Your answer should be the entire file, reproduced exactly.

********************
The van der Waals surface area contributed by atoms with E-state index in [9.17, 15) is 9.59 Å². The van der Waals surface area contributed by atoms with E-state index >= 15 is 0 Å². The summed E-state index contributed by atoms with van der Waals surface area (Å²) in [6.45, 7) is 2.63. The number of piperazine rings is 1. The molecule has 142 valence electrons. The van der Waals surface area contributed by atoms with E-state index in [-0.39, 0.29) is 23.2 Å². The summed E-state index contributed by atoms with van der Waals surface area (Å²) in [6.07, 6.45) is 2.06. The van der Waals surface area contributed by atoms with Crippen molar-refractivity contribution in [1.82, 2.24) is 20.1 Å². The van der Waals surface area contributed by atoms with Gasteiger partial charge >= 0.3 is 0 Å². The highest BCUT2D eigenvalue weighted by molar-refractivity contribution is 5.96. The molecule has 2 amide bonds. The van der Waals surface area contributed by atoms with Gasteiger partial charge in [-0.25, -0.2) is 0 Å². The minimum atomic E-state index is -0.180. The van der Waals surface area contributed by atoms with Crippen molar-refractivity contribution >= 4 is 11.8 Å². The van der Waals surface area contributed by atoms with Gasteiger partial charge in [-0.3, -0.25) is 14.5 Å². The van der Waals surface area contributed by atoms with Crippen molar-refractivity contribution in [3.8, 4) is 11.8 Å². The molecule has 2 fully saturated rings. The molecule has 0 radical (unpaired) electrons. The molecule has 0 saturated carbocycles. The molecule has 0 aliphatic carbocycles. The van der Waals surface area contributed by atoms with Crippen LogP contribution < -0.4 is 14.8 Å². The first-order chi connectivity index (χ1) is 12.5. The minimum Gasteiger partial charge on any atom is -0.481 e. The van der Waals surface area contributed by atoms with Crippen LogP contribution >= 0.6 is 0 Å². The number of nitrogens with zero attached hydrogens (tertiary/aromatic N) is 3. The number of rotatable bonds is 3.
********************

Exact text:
The van der Waals surface area contributed by atoms with E-state index in [9.17, 15) is 9.59 Å². The van der Waals surface area contributed by atoms with E-state index >= 15 is 0 Å². The summed E-state index contributed by atoms with van der Waals surface area (Å²) in [6.45, 7) is 2.63. The number of piperazine rings is 1. The molecule has 142 valence electrons. The van der Waals surface area contributed by atoms with E-state index in [-0.39, 0.29) is 23.2 Å². The summed E-state index contributed by atoms with van der Waals surface area (Å²) in [6.07, 6.45) is 2.06. The van der Waals surface area contributed by atoms with Crippen molar-refractivity contribution in [1.82, 2.24) is 20.1 Å². The van der Waals surface area contributed by atoms with Gasteiger partial charge >= 0.3 is 0 Å². The highest BCUT2D eigenvalue weighted by molar-refractivity contribution is 5.96. The molecule has 2 amide bonds. The van der Waals surface area contributed by atoms with Gasteiger partial charge in [-0.25, -0.2) is 0 Å². The minimum atomic E-state index is -0.180. The van der Waals surface area contributed by atoms with Crippen molar-refractivity contribution >= 4 is 11.8 Å². The van der Waals surface area contributed by atoms with Gasteiger partial charge in [-0.3, -0.25) is 14.5 Å². The van der Waals surface area contributed by atoms with Crippen molar-refractivity contribution in [3.8, 4) is 11.8 Å². The molecule has 2 fully saturated rings. The molecule has 0 radical (unpaired) electrons. The molecule has 0 saturated carbocycles. The molecule has 0 aliphatic carbocycles. The van der Waals surface area contributed by atoms with Crippen LogP contribution < -0.4 is 14.8 Å². The first-order chi connectivity index (χ1) is 12.5. The minimum Gasteiger partial charge on any atom is -0.481 e. The van der Waals surface area contributed by atoms with Crippen LogP contribution >= 0.6 is 0 Å². The number of nitrogens with zero attached hydrogens (tertiary/aromatic N) is 3. The number of rotatable bonds is 3.